Two-person development team Studio Voyager has teamed up with studio IguanaBee to produce What Lies in the Multiverse, a puzzle-platforming adventure that puts story first, with longer-form cutscenes connecting chapters and more dialogue than you might expect from a game like this.
While the gameplay itself might suffer slightly from taking a backseat, this shift in focus ultimately gives the title a unique feel, with an engaging narrative throughline to keep you playing on to the end.
What Lies in the Multiverse puts you in control of a rather studious young man who is obsessed with the concept of alternate worlds, running a variety of tests from his bedroom computer and somehow managing to teleport himself to a different land. You’ll quickly meet Everett – a mysterious, Willy Wonka-esque physicist who has the ability to shift between universes – and before you know it, you’re on a world-hopping adventure to the ends of the earth, uncovering secrets as you go.
Spanning nine different chapters, the game introduces a variety of different puzzle and platforming mechanics that you’ll have to navigate, with mirroring worlds for each stage that you can switch between in order to solve problems and proceed.
The concept of switching between plains in What Lies in the Multiverse isn’t wholly unique – The Messenger, for instance, comes to mind as an indie title that has already done this idea well – but the way that it ties into the story is novel, and goes a long way in keeping the game entertaining. Those looking for a wealth of platforming goodness or puzzling challenge may be disappointed, however, as these sections often feel like they are paced to break up the story beats – a strange feeling when you consider that it is often the other way round with games of this ilk.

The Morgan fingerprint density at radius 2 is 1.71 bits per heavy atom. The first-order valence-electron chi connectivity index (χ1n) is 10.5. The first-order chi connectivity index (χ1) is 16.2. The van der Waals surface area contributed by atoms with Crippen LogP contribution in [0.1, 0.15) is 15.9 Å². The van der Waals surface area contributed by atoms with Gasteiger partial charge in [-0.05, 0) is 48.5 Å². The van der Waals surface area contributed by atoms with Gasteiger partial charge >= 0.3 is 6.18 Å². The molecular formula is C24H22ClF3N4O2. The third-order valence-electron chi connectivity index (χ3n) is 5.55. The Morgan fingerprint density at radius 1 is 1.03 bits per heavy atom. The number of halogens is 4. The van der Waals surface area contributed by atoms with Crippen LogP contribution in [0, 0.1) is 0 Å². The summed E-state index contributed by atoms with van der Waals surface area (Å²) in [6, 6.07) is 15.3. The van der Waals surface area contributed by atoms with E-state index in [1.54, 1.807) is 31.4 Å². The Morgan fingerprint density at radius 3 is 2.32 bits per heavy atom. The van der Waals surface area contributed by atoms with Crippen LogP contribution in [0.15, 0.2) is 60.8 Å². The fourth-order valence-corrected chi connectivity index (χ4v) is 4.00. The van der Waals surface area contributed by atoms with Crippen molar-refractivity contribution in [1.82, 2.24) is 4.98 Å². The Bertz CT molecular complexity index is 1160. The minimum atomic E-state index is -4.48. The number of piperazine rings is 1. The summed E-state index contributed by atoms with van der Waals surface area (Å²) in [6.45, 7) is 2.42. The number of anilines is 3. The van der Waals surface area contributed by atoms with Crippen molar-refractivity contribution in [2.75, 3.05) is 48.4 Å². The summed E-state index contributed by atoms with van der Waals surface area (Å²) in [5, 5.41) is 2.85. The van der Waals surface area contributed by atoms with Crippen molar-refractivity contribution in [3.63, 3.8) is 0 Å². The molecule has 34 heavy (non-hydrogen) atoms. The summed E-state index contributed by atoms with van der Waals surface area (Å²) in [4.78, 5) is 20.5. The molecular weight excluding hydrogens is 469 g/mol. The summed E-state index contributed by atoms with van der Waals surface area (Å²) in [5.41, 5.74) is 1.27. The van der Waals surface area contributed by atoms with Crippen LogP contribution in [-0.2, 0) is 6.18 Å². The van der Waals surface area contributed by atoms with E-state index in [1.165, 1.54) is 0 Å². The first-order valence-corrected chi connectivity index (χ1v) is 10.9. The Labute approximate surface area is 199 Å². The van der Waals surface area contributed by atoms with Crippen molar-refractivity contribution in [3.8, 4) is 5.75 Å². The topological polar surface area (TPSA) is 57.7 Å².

There were certainly a couple of puzzles that I had to stop and think about for a few minutes, but I never felt like I was stuck – and thus I never felt a greater sense of satisfaction when solving puzzles as I have felt with other mind-bending puzzle platformers on Switch.
Presentation-wise, What Lies in the Multiverse is stellar. The game’s visual style initially reminded me of Fez, which certainly isn’t a bad thing, and it increasingly uses the alternating worlds gimmick as an excuse to experiment with different stylings within the sprite art.
The way the game presents its dialogue by animating characters and vibrating text boxes with different sound effects is really creative and helps to add a touch of personality to the cast of characters in lieu of voice dialogue. The development teams also deserve bonus points for a fully-fledged achievement system in-built, giving the game some replayability despite being quite the linear experience.
Overall, the puzzles and platforming obstacles in What Lies in the Multiverse won’t ultimately pose much of a challenge to the average player – but that’s ok. By focusing on the story, it offers a novel experience that keeps you engaged throughout, with the finely tuned presentational elements and sleek menu systems giving you no excuses at all to put the controller down.
What Lies in the Multiverse £13.49
A puzzle-platformer that puts story first, What Lies in the Multiverse switches out the challenging obstacle-filled fare we’re used to with this genre in favour of a well-polished narrative adventure that’s engaging to the end.